Last weekend, I took a big trip. I’d been invited on a FAM trip to Vernon (for my other blog), and the drive was about 4 ½ hours.
In preparation for this drive, I made sure Chica (my new-to-me- 2006 Kia Rio) had been tuned up, and I had a new stereo installed in her so I could listen to podcasts from my phone. I then downloaded the 15 episodes of the Social Media Examiner podcast I had yet to catch up on (and a few more) and hit the road.
One of the podcasts was an interview with Seth Godin. Now, I’m pretty sure you know who Seth is. He is one of the leaders and one of the heroes of my Social Media Marketing world. Author of 22 books and a daily blog, he travels the world speaking (I had the privilege of seeing him live last year). Godin is one of my heroes, because in his heart, he’s an artist, and I can identify with that. His philosophies around marketing match my own, and every time I hear him speak, I feel incredibly inspired. I was literally in tears listening to this podcast, and that’s not something that normally happens.
So, I thought I’d pull together 5 of my favourite quotes from Seth Godin, and hope that you feel inspired, as well.
Strive for perfection? Hogwash. Especially when it comes to social media.
I feel like there are a bunch of folks out there that are trying desperately to create a brand for themselves that says “I am successful!” “I have an amazing life!” They carefully curate their social media content to that they show us only the best, the most fabulous parts of their lives, but the sad realities are never revealed.
I understand why. For someone like me, who is self-employed, too much information could easily kill a potential relationship with a client. If I come across on my social media as, say, unstable, it’s possible someone won’t want to work with me, because they will be afraid that, if they hire me, I might not be able to come through on my commitments to them. So I want to come across as responsible, competent, and, of course, successful.
As human beings, our bullshit detectors are finely tuned. Portray yourself as nothing but perfect, and you’ll find people will start to become skeptical.
Case in point: Gwyneth Paltrow. She’s been in the news a lot this past couple of weeks, because Mario Butali challenged her to take the Welfare Challenge (note: speaking of imperfection, she did write this after the fact). Now, if you’ve ever been on GOOP, you’ll know what I mean by perfection. Everything on that site is perfect, polished, expensive, and styled to within an inch of its life. In other words, I have nothing in common with the person in charge of that site. There is almost nothing on that site that falls within my price range, and even if I could afford it, I don’t really live the lifestyle that would support me wearing a pair of white, pleat-front shorts. Please understand; I’m not mocking Gwyneth. I’m just saying we don’t live in the same worlds. At all. And that feeling creates distance, maybe even animosity.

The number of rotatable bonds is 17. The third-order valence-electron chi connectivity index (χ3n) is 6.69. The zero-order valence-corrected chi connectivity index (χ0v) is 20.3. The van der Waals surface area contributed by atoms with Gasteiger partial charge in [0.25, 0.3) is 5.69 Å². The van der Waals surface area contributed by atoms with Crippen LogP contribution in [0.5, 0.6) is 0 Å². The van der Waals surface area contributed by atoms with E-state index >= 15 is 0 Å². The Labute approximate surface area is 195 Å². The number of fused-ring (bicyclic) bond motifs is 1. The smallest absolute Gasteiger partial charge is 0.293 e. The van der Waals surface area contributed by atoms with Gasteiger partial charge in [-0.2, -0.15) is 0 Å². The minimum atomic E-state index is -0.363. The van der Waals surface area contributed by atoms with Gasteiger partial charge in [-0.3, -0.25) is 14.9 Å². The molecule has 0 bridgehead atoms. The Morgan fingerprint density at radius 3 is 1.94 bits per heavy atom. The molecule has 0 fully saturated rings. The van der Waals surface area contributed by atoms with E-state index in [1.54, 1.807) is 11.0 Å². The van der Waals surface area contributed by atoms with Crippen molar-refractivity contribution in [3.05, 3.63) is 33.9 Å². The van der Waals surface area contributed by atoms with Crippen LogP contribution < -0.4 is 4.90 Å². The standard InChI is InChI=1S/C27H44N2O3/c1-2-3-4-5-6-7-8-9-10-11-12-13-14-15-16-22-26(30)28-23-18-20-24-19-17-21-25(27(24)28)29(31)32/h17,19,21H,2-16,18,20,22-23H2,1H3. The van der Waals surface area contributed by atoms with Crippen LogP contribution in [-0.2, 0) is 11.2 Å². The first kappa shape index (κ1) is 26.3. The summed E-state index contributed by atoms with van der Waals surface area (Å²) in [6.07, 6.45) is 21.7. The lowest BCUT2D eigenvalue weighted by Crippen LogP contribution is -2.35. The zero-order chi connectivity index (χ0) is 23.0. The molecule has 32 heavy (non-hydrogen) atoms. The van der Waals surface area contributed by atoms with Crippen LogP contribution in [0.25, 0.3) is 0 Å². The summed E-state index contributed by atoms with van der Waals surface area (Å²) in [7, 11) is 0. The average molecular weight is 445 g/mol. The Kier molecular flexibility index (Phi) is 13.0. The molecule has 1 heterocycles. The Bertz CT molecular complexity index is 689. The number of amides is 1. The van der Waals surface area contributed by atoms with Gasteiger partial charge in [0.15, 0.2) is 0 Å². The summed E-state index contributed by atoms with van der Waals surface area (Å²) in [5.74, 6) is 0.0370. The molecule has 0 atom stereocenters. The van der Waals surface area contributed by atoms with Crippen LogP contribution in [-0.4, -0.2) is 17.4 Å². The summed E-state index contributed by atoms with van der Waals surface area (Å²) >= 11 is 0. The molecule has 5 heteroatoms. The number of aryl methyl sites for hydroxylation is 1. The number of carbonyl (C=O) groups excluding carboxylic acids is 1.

A different celebrity with whom I do not share a world is Tyra Banks. But I have very different feelings towards TyTy. Despite the fact that she is a model and actress (Harvard Graduate and entrepreneur), and lives in LA, and again, we have very little, if anything in common, I have a kind of fondness for Ms. Banks. Why? Her Instagram feed in particular, an her social media in general, gives the impression of a gal with some quirks. You’ll see her being silly, posting no-makeup selfies, generally being self-depreciating and poking fun at herself. Not all the time. But sometimes. Enough to make us all feel that a real person lives there behind the camera. Does she probably swan around in expensive clothes I could never afford doing things like hosting the Daytime Emmys? Sure. But she seems so much more accessible to me.
Here’s the thing: to err is human. When we allow people in, allow them to see our imperfection in social media (and in life, generally), it creates a bond. Ugh. Yes. I have also on my camera or phone photos of myself that are not “perfect.” Just like Tyty. But we can laugh at it together, because… that’s life. That’s reality.
Showing vulnerability creates trust. It creates a connection with another human being. And we want to do business with people we know, like and trust. Simple.
One last example. Love him or hate him (and I feel like most people fall into one of those polarized camps), Gary Vaynerchuck is a master at this stuff. He’s a smart, smart dude. He’s running a giant empire, travelling all over the world, making deals, doing speaking engagements, writing books. But you have to see his snapchat (username: GaryVayner). He creates daily short video updates that are not edited in any way, and are simply little slices of his life. He’ll talk about his day, how much he sucks at basketball, meetings, just basically whatever’s going on. It gives the impression that he’s just a regular guy, someone you could easily go for a beer (probably a glass of wine, actually) with.